Table 3 Multivariate analysis of prognostic factors in patients with stage III colon cancer
Abbreviations: CEA, carcinoembryonic antigen; Exp (B), exponent of B; NLR, neutrophil-to-lymphocyte ratio; SMI, skeletal muscle index.
Associations of SMI with circulating levels of cytokines
We previously tested the circulating levels of cytokines in another cohort of 176 patients with CRC,9 including 125 patients with colon cancer and available CT scan data within 1 month after diagnosis. The clinical characteristics of these patients are shown in Table S1. A decreased SMI was found to associate with an increased IP-10 level (r = –0.276, p=0.002; Figure 3). No associations were observed between the SMI and other cytokines.
Figure 3 Correlation between the SMI and IP-10 level.
Abbreviations: IP-10, interferon γ-induced protein 10; SMI, skeletal muscle index.
In this study of patients with colon cancer, we found that a low SMI was associated with an increased NLR and decreased albumin level. Additionally, we observed a negative correlation between the SMI and circulating IP-10 level and confirmed a high SMI as a predictor of a better prognosis in patients with stage III colon cancer. By contrast, we did not observe an association between the SMI and tumor local inflammatory environment in our patient cohort.
The exact mechanism underlying the correlation between the SMI and inflammation in patients with colon cancer remains elusive.5 In this study, we found that a low SMI correlated with an increased IP-10 level, which was previously found to indicate a poor prognosis and higher levels of systemic inflammation markers in patients with colon cancer.14,15 The previous findings that IP-10 expression can be downregulated by running and vitamin D16,17 suggest that lifestyle changes can correct a low SMI. Consistent with a previous study by Itoh et al,18 we found that SMI correlated with host factors, but not with tumor factors. Additionally, patients with a low SMI may benefit from exercise, and Shin and Lee16 reported that running could reduce IP-10 levels. Other potential interventions include an increased protein intake and the use of (n-3) fatty acids and anti-inflammatory drugs.19 In brief, the potential reversibility and simple evaluability of the SMI merit further attention.
As noted previously, most studies of SMI in patients with colon cancer have been conducted in Western countries,19,20 and we used the cut-off value reported by Feliciano et al5 to classify ~70% of patients in our study as having sarcopenia. Although a recent report proposed a diagnostic algorithm to promote sarcopenia research in Asia,1 the most optimal SMI cut-off value remains controversial. We note that the sex-specific SMI cut-off points used in our study are similar to those used previously in other Asian studies18,20 and recommend additional prospective studies with larger cohorts to identify the optimal value.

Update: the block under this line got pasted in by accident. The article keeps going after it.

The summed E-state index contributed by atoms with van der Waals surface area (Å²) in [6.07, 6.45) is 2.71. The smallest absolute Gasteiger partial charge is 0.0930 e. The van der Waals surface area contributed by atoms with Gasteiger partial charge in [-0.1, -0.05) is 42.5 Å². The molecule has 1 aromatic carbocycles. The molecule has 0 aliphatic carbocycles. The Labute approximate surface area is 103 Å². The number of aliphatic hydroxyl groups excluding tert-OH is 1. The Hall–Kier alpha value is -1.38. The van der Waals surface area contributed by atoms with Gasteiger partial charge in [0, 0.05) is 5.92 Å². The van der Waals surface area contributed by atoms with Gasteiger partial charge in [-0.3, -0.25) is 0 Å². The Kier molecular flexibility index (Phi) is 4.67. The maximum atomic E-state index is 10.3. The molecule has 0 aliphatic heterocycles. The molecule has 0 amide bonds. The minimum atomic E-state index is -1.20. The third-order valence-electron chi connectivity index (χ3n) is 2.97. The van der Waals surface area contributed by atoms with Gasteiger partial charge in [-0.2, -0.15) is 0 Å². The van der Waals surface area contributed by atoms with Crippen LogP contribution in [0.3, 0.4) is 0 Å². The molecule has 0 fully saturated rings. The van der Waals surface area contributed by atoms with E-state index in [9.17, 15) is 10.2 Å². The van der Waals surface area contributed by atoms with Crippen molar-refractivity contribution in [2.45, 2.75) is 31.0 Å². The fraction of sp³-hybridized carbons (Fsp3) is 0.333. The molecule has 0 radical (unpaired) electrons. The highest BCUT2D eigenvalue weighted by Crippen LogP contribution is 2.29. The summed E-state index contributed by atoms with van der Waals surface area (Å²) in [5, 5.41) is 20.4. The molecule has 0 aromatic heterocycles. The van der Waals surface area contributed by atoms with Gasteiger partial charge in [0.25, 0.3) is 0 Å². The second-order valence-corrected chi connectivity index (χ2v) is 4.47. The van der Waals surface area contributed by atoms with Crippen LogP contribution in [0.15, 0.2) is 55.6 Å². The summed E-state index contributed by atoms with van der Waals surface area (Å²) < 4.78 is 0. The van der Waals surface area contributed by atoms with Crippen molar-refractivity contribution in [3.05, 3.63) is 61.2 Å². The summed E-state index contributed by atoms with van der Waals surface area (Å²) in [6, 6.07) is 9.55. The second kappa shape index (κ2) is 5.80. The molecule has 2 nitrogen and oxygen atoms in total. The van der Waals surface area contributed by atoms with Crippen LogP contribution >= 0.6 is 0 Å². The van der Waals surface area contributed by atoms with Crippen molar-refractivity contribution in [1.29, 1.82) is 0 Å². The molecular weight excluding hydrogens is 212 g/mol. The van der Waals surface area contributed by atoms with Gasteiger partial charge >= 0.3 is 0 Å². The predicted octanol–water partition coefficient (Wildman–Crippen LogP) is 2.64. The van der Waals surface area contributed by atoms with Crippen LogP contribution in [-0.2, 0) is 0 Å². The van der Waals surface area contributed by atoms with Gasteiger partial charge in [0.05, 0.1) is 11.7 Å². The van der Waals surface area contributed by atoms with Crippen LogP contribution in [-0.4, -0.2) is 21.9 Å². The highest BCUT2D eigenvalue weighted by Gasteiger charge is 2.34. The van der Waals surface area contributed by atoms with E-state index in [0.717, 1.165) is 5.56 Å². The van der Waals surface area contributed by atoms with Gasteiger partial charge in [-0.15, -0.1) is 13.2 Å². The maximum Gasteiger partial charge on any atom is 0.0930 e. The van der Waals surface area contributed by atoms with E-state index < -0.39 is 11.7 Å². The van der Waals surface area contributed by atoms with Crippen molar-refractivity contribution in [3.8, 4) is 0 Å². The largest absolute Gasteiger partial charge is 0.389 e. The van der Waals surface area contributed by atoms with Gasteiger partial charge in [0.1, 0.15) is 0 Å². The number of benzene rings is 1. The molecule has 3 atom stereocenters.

Unlike Feliciano et al,5 we did not observe a relationship between the SMI and DFS in patients with stage II colon cancer. We might attribute this discrepancy to the diverse prognoses of patients with stage II colon cancer.21 Additionally, the patients included in the study by Feliciano et al5 were followed for longer than those in our study.
This study had several limitations. First, we applied a retrospective study design and were unable to evaluate the physical performances or muscle strengths of the involved patients. Second, the circulating levels of cytokines were tested only in a cohort of patients with metastatic CRC. Third, as most patients remain alive, we were unable to evaluate overall survival.
In conclusion, this study highlights the correlations of a low SMI with a high systematic inflammation response and IP-10 level. Finally, we identified a low SMI as a predictor of poor DFS in patients with stage III colon cancer.
The authenticity of this article has been validated by uploading the key raw data onto the Research Data Deposit public platform. (www.researchdata.org.cn), with the approval RDD number as RDDA2018000654.
This work was supported by grants from the Natural Science Foundation of Guangdong, People’s Republic of China (2015A030313010), the Science and Technology Program of Guangzhou, China (1563000305), and the National Natural Science Foundation of the People’s Republic of China (81272641 and 81572409).
The authors report no conflicts of interest in this work.
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Table S1 Clinical characteristics of patients with available CT scan results and circulating cytokine levels
Abbreviations: CEA, carcinoembryonic antigen; CT, computed tomography.
Figure S1 The survival data in all 561 patients included in this study.